• Over time, some of the water from inside the disc is absorbed into the body, causing the disc to shrink. The smaller disc is less likely to extend into nerve roots, causing irritation.
  • Lumbar extension exercises may move the herniated area away from the spinal discs. Whether exercise can accomplish this is a matter of debate in the medical community. (key point(s) to remember here)

 

In general, it is thought that the symptoms get better because the smaller size of the herniated material reduces the likelihood it will irritate the nerve root.

Although a lumbar herniated disc usually triggers attention when it becomes painful, medical research has found it is common for people to have a lumbar disc herniation in their lumbar spine, but no associated pain or other symptoms.2 (The study that has been referenced merely reiterates what we spoke about earlier.)

It is for this reason that care must be taken in the diagnosis to be sure a herniated lumbar disc is causing the problem.

The above is actually an excerpt from https://www.spine-health.com/conditions/herniated-disc/lumbar-herniated-disc. Here they outline what conventional medicine would have you believe. However, we ABC™ providers understand the body’s mechanics a little better.

Whilst traditional medicine is correct for the most part in its understanding of what is happening they do not understand why it is happening. You do not suddenly wake up one day and acquire a herniated disc. Most doctors would even have you believe that that heavy object you tried picking up was the cause of the disc herniation. This is not entirely true.

Although lifting the heavy object may have been the trigger for the pain, it was actually the final injury in a catalogue of injuries you built up over the years before said incident that was the final straw for you.

Over time as you acquire more and more injuries it causes your spine to twist and stiffen up. You don’t really perceive this as it happens very slowly. However, when you have a big injury such as lifting a heavy object with a twisted/stiff spine or falling from a height you will notice the changes quickly. After such injuries you may lose the ability or strength to hold your body up as you did before and start to appear twisted and contorted.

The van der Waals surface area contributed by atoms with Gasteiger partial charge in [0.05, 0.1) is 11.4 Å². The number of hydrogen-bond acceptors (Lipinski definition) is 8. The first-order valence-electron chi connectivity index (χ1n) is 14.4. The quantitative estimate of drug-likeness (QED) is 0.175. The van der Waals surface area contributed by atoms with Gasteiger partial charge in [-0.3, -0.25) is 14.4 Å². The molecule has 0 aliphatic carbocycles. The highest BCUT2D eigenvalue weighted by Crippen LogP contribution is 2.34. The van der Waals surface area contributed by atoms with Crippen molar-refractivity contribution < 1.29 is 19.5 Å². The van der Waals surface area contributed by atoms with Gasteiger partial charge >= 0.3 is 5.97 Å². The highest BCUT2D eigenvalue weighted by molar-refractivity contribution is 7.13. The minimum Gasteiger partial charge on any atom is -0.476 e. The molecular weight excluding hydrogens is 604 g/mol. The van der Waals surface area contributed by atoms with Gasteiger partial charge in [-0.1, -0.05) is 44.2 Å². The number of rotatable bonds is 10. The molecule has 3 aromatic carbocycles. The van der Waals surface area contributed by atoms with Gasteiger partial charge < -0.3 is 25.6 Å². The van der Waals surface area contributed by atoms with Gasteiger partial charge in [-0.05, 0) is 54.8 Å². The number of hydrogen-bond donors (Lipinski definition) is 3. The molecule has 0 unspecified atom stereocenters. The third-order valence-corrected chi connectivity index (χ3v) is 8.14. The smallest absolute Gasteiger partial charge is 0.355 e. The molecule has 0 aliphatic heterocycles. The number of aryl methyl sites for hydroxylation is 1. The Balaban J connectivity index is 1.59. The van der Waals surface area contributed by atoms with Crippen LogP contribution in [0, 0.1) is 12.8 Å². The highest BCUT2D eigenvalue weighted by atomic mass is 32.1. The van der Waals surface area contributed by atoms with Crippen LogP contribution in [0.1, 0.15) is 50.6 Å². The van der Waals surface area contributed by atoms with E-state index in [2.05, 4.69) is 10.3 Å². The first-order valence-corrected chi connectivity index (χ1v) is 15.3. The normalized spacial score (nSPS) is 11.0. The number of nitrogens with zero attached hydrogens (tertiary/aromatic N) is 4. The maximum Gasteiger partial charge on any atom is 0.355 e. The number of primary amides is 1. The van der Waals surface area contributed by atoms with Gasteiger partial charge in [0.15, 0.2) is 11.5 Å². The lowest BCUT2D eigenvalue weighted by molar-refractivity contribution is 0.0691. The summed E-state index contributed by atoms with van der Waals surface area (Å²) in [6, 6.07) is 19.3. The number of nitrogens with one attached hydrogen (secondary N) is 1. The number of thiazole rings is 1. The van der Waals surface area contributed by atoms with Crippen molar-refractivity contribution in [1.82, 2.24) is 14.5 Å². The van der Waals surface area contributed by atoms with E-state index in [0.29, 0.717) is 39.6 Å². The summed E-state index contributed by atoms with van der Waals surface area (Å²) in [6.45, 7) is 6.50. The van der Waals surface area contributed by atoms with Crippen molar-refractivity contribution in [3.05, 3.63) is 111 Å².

This new further twisted spine configuration that becomes more difficult for you to hold straight will be painful and tiring. More often than not your doctor will offer various anti-inflammatory drugs, muscle relaxers, narcotics for the pain or even nerve pain medication such as gabapentin or duloxetine. Such medications will NEVER fix the issue as chemicals CANNOT fix a mechanical problem.

In some cases, you may be offered surgery if your symptoms do not subside in six weeks or if your slipped disc is affecting your muscle function. Your surgeon may remove the damaged or protruding portion of the disc without removing the entire disc. This is called a microdiskectomy.

In more severe cases, your doctor may replace the disc with an artificial one or remove the disc and fuse your vertebrae together. This procedure, along with a laminectomy and spinal fusion, adds stability to your spinal column, apparently. In fact, it merely further stiffens and reduces mobility in an already stiff and immobile spine. This is a risky option to take and could cause permanent nerve damage, resulting in possible paralysis if not performed well.

How Do YOU Fix It Then?

It’s actually pretty simple in the end. We correct those bones in the body that need to be corrected and return your body to its optimum configuration, therefore returning its bone leverage and systems function.

The herniation actually occurs when the disc(s) become compressed by the vertebrae through pressure from the spine twisting and compressing in order to stiffen up so that it may keep you somewhat more upright. You cannot actually “slip” a disc. If this twisting and stiffening, in other words compensating, did not occur you would not be able to stand, move or function very well.

This compensating is as a result of bones moving in a direction where the body could not self-correct them i.e. directly forward in the spine. Although there are others it is here in the spine that has the largest effect on the body. The more injuries you suffer the more compensations your body will need, causing a loss of mobility and proper function. This is why that last heavy lift or fall would have felt like it had such seemingly significant affects to your health.

When we return said bones to their proper positions your body reduces the number of compensations it needs, therefore reducing pressure and stretch on the nerves, easing load on the muscles and slowly restoring function to the body.

We achieve all this without the need for invasive surgery, damaging drugs, stretches or exercises. Our goal is to help you get back to health and be the best you can be. Let us get to the root cause of your ailment(s). We offer a FREE consultation including a demo of the ‘First Rib Manoeuver’ before you decide on proceeding with any treatment. You will feel the difference to your pain and movement right from the off.

References

1.Slipped Disk: Overview, National Library of Medicine, PubMed Health. Oct. 9, 2014. www.ncbi.nlm.nih.gov/pubmedhealth/PMH0072656/

2.Brinjikji W, Luetmer PH, Comstock B, et al. Systematic Literature Review of Imaging Features of Spinal Degeneration in Asymptomatic Populations. AJNR American journal of neuroradiology. 2015;36(4):811-816. doi:10.3174/ajnr.A4173.

Share on facebook
Facebook
Share on twitter
Twitter
Share on linkedin
LinkedIn
Share on pinterest
Pinterest
Share on tumblr
Tumblr
Share on whatsapp
WhatsApp
Share on email
Email
Share on print
Print

Leave a Reply

Your email address will not be published. Required fields are marked *

This site uses Akismet to reduce spam. Learn how your comment data is processed.